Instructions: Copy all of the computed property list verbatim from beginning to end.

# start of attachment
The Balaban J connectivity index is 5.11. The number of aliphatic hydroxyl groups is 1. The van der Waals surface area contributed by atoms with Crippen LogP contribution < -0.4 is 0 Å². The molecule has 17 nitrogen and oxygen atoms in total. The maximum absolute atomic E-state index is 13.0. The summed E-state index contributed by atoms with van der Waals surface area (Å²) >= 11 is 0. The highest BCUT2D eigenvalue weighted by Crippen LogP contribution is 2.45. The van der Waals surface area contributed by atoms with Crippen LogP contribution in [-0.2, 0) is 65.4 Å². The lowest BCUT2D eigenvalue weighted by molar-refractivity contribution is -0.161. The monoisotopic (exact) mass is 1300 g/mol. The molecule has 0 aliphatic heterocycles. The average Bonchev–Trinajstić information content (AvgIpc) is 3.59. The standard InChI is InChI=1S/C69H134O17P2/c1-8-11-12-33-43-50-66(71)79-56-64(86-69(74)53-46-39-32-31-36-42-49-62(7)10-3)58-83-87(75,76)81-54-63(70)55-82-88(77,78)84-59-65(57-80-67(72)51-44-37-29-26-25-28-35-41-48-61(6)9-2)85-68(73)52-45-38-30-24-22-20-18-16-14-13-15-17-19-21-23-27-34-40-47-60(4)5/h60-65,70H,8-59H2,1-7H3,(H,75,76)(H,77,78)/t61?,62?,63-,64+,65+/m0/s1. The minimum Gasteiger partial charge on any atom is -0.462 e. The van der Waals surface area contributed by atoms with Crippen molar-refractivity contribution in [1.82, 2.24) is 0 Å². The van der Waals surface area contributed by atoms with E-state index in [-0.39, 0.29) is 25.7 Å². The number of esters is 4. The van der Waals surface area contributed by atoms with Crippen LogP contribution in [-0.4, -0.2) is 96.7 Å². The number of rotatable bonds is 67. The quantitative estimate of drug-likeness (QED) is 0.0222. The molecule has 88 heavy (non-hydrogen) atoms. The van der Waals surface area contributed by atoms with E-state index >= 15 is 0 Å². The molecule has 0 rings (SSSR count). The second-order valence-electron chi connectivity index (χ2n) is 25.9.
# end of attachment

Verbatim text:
The Balaban J connectivity index is 5.11. The number of aliphatic hydroxyl groups is 1. The van der Waals surface area contributed by atoms with Crippen LogP contribution < -0.4 is 0 Å². The molecule has 17 nitrogen and oxygen atoms in total. The maximum absolute atomic E-state index is 13.0. The summed E-state index contributed by atoms with van der Waals surface area (Å²) >= 11 is 0. The highest BCUT2D eigenvalue weighted by Crippen LogP contribution is 2.45. The van der Waals surface area contributed by atoms with Crippen LogP contribution in [-0.2, 0) is 65.4 Å². The lowest BCUT2D eigenvalue weighted by molar-refractivity contribution is -0.161. The monoisotopic (exact) mass is 1300 g/mol. The molecule has 0 aliphatic heterocycles. The average Bonchev–Trinajstić information content (AvgIpc) is 3.59. The standard InChI is InChI=1S/C69H134O17P2/c1-8-11-12-33-43-50-66(71)79-56-64(86-69(74)53-46-39-32-31-36-42-49-62(7)10-3)58-83-87(75,76)81-54-63(70)55-82-88(77,78)84-59-65(57-80-67(72)51-44-37-29-26-25-28-35-41-48-61(6)9-2)85-68(73)52-45-38-30-24-22-20-18-16-14-13-15-17-19-21-23-27-34-40-47-60(4)5/h60-65,70H,8-59H2,1-7H3,(H,75,76)(H,77,78)/t61?,62?,63-,64+,65+/m0/s1. The minimum Gasteiger partial charge on any atom is -0.462 e. The van der Waals surface area contributed by atoms with Crippen molar-refractivity contribution in [1.82, 2.24) is 0 Å². The van der Waals surface area contributed by atoms with E-state index in [-0.39, 0.29) is 25.7 Å². The number of esters is 4. The van der Waals surface area contributed by atoms with Crippen LogP contribution in [-0.4, -0.2) is 96.7 Å². The number of rotatable bonds is 67. The quantitative estimate of drug-likeness (QED) is 0.0222. The molecule has 88 heavy (non-hydrogen) atoms. The van der Waals surface area contributed by atoms with E-state index >= 15 is 0 Å². The molecule has 0 rings (SSSR count). The second-order valence-electron chi connectivity index (χ2n) is 25.9.